Lessons from the Campaign against Elsevier “We won, but how did we win?”
AbstractReed Elsevier withdrew their involvement in the arms exhibitions business due to a campaign by academics and medics between 2005 and 2007. This article reviews the history and strategy of the campaign from my perspective as an academic and someone who was involved in the campaign from the beginning. I identify factors which may have influenced decision makers at Reed Elsevier, situational factors which assisted the campaign, and strategic choices made by the campaigners. I suggest that this last category may offer some general lessons for successful campaigning against corporations. Specifically these were, first, having a persistent core of individuals and groups who actively pursued the campaign; second, taking advantage of the strong interconnections within and between academic and medical networks; third, that the global reach of Elsevier created a global and diverse community of stakeholders who could lay claim to an interest in the corporation's actions. I conclude optimistically by affirming the value of small victories against corporations.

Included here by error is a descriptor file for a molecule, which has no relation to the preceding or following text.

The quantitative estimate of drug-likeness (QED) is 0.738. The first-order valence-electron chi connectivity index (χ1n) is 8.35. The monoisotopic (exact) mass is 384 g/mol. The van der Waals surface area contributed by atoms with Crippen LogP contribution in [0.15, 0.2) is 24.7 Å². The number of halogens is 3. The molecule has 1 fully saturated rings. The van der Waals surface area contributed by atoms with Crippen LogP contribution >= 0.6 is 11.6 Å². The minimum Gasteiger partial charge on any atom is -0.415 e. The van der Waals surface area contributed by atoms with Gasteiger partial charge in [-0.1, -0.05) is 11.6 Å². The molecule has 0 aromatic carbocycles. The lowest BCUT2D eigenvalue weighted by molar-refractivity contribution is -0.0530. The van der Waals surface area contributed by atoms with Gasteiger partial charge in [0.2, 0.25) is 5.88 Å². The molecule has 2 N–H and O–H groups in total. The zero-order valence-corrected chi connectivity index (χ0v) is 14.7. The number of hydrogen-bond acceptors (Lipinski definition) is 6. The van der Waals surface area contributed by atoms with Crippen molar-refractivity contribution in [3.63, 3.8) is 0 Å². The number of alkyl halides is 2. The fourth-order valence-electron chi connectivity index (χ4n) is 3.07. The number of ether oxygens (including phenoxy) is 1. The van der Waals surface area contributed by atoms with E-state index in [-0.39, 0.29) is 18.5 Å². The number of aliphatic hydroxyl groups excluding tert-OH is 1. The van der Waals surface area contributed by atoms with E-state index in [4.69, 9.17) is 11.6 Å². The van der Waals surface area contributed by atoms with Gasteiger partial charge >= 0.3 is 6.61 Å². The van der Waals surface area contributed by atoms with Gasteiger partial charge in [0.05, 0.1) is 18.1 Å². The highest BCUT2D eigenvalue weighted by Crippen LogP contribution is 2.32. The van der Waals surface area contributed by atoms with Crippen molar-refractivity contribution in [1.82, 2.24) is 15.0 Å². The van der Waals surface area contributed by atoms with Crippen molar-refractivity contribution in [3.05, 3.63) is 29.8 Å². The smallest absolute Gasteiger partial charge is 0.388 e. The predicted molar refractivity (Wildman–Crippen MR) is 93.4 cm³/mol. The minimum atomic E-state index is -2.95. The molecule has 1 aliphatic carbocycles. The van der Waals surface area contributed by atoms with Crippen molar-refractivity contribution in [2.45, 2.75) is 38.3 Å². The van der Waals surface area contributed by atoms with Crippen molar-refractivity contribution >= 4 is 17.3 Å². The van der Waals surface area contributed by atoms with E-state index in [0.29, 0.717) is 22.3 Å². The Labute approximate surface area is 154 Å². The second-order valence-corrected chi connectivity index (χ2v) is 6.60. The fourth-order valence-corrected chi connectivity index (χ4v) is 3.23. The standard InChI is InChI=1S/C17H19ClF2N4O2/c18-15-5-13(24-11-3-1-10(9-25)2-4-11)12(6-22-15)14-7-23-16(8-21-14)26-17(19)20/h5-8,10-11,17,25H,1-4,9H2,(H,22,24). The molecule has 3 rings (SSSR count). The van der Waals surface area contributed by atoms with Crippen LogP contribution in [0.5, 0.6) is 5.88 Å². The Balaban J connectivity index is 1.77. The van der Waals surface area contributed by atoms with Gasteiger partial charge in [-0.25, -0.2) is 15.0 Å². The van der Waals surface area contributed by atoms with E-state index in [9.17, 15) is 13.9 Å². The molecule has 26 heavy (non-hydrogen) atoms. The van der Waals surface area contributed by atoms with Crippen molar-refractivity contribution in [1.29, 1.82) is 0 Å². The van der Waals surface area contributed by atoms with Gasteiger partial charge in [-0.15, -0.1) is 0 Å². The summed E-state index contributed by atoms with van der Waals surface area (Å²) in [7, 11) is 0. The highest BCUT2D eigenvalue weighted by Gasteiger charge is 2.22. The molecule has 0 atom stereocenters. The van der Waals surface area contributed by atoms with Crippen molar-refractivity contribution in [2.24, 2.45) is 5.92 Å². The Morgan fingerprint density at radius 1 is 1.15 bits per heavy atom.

Authors agree to publish their articles in ACME under the Creative Commons "Attribution/Non-Commercial/No Derivative Works" Canada licence. To read and review agreement, click here.